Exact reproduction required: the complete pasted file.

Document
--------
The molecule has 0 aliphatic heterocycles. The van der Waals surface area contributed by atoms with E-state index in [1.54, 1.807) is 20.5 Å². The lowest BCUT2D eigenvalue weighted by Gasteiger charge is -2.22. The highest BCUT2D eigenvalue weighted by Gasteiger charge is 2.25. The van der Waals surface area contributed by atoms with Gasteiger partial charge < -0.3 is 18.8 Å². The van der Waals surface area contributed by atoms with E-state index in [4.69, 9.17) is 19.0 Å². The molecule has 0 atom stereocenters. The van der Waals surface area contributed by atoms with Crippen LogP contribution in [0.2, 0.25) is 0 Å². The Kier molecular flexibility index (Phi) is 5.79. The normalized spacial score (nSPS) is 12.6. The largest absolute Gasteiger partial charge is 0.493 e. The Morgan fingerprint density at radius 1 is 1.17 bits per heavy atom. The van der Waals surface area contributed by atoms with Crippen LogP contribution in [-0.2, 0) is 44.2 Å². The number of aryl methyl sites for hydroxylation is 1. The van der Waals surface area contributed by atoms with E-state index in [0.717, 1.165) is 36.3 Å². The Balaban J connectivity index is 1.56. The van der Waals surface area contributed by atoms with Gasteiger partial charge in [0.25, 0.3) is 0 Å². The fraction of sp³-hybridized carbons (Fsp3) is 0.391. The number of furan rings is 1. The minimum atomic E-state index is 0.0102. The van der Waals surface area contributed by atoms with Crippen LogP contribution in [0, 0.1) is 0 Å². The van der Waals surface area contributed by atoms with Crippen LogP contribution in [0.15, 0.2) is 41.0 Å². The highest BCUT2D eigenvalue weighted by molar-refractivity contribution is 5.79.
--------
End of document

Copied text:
The molecule has 0 aliphatic heterocycles. The van der Waals surface area contributed by atoms with E-state index in [1.54, 1.807) is 20.5 Å². The lowest BCUT2D eigenvalue weighted by Gasteiger charge is -2.22. The highest BCUT2D eigenvalue weighted by Gasteiger charge is 2.25. The van der Waals surface area contributed by atoms with Gasteiger partial charge < -0.3 is 18.8 Å². The van der Waals surface area contributed by atoms with E-state index in [4.69, 9.17) is 19.0 Å². The molecule has 0 atom stereocenters. The van der Waals surface area contributed by atoms with Crippen LogP contribution in [0.2, 0.25) is 0 Å². The Kier molecular flexibility index (Phi) is 5.79. The normalized spacial score (nSPS) is 12.6. The largest absolute Gasteiger partial charge is 0.493 e. The Morgan fingerprint density at radius 1 is 1.17 bits per heavy atom. The van der Waals surface area contributed by atoms with Crippen LogP contribution in [-0.2, 0) is 44.2 Å². The number of aryl methyl sites for hydroxylation is 1. The van der Waals surface area contributed by atoms with E-state index in [0.717, 1.165) is 36.3 Å². The Balaban J connectivity index is 1.56. The van der Waals surface area contributed by atoms with Gasteiger partial charge in [0.25, 0.3) is 0 Å². The fraction of sp³-hybridized carbons (Fsp3) is 0.391. The number of furan rings is 1. The minimum atomic E-state index is 0.0102. The van der Waals surface area contributed by atoms with Crippen LogP contribution in [0, 0.1) is 0 Å². The van der Waals surface area contributed by atoms with Crippen LogP contribution in [0.15, 0.2) is 41.0 Å². The highest BCUT2D eigenvalue weighted by molar-refractivity contribution is 5.79.